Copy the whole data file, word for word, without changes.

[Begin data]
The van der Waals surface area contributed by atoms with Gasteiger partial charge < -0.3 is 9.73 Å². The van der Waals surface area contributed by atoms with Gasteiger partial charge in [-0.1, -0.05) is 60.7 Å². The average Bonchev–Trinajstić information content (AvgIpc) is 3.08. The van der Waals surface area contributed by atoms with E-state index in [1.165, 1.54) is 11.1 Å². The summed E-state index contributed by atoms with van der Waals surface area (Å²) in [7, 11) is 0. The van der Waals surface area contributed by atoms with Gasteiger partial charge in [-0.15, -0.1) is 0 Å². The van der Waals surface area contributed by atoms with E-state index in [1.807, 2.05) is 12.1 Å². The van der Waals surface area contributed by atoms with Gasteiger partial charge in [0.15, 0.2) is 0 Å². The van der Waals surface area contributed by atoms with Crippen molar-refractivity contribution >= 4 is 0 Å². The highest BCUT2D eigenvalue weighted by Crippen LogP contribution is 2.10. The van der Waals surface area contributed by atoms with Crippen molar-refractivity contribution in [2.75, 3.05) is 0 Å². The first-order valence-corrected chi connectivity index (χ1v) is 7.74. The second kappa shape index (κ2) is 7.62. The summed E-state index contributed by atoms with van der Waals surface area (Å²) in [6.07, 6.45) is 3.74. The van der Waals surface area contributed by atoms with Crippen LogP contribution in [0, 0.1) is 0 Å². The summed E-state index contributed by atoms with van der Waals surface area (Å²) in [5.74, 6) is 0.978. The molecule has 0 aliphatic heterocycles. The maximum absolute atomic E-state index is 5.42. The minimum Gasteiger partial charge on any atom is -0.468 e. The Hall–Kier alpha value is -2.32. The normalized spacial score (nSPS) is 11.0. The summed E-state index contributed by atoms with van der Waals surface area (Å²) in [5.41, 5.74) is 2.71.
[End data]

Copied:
The van der Waals surface area contributed by atoms with Gasteiger partial charge < -0.3 is 9.73 Å². The van der Waals surface area contributed by atoms with Gasteiger partial charge in [-0.1, -0.05) is 60.7 Å². The average Bonchev–Trinajstić information content (AvgIpc) is 3.08. The van der Waals surface area contributed by atoms with E-state index in [1.165, 1.54) is 11.1 Å². The summed E-state index contributed by atoms with van der Waals surface area (Å²) in [7, 11) is 0. The van der Waals surface area contributed by atoms with Gasteiger partial charge in [-0.15, -0.1) is 0 Å². The van der Waals surface area contributed by atoms with E-state index in [1.807, 2.05) is 12.1 Å². The van der Waals surface area contributed by atoms with Gasteiger partial charge in [0.15, 0.2) is 0 Å². The van der Waals surface area contributed by atoms with Crippen molar-refractivity contribution >= 4 is 0 Å². The highest BCUT2D eigenvalue weighted by Crippen LogP contribution is 2.10. The van der Waals surface area contributed by atoms with Crippen molar-refractivity contribution in [2.75, 3.05) is 0 Å². The first-order valence-corrected chi connectivity index (χ1v) is 7.74. The second kappa shape index (κ2) is 7.62. The summed E-state index contributed by atoms with van der Waals surface area (Å²) in [6.07, 6.45) is 3.74. The van der Waals surface area contributed by atoms with Crippen LogP contribution in [0, 0.1) is 0 Å². The summed E-state index contributed by atoms with van der Waals surface area (Å²) in [5.74, 6) is 0.978. The molecule has 0 aliphatic heterocycles. The maximum absolute atomic E-state index is 5.42. The minimum Gasteiger partial charge on any atom is -0.468 e. The Hall–Kier alpha value is -2.32. The normalized spacial score (nSPS) is 11.0. The summed E-state index contributed by atoms with van der Waals surface area (Å²) in [5.41, 5.74) is 2.71.